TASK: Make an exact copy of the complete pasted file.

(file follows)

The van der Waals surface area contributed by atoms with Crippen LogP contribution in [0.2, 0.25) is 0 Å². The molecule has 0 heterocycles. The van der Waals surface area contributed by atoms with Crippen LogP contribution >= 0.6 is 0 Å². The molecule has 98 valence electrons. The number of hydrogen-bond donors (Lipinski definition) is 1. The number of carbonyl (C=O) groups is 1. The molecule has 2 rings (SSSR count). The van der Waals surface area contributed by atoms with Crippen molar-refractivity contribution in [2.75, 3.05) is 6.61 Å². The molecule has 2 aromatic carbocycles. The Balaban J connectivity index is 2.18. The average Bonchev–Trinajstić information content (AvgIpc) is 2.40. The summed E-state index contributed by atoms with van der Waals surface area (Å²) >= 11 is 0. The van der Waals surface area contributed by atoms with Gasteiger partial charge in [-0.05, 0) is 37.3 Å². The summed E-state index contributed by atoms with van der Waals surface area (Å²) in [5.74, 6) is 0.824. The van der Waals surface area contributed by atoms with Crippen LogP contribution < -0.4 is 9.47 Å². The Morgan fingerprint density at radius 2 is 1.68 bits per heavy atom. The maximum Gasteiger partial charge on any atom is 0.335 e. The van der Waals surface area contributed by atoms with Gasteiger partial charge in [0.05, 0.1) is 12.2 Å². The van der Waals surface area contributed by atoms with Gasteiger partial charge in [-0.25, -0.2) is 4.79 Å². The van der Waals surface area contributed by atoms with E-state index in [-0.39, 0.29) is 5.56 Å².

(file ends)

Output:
The van der Waals surface area contributed by atoms with Crippen LogP contribution in [0.2, 0.25) is 0 Å². The molecule has 0 heterocycles. The van der Waals surface area contributed by atoms with Crippen LogP contribution >= 0.6 is 0 Å². The molecule has 98 valence electrons. The number of hydrogen-bond donors (Lipinski definition) is 1. The number of carbonyl (C=O) groups is 1. The molecule has 2 rings (SSSR count). The van der Waals surface area contributed by atoms with Crippen molar-refractivity contribution in [2.75, 3.05) is 6.61 Å². The molecule has 2 aromatic carbocycles. The Balaban J connectivity index is 2.18. The average Bonchev–Trinajstić information content (AvgIpc) is 2.40. The summed E-state index contributed by atoms with van der Waals surface area (Å²) >= 11 is 0. The van der Waals surface area contributed by atoms with Gasteiger partial charge in [-0.05, 0) is 37.3 Å². The summed E-state index contributed by atoms with van der Waals surface area (Å²) in [5.74, 6) is 0.824. The van der Waals surface area contributed by atoms with Crippen LogP contribution < -0.4 is 9.47 Å². The Morgan fingerprint density at radius 2 is 1.68 bits per heavy atom. The maximum Gasteiger partial charge on any atom is 0.335 e. The van der Waals surface area contributed by atoms with Gasteiger partial charge in [0.05, 0.1) is 12.2 Å². The van der Waals surface area contributed by atoms with Gasteiger partial charge in [-0.25, -0.2) is 4.79 Å². The van der Waals surface area contributed by atoms with E-state index in [-0.39, 0.29) is 5.56 Å².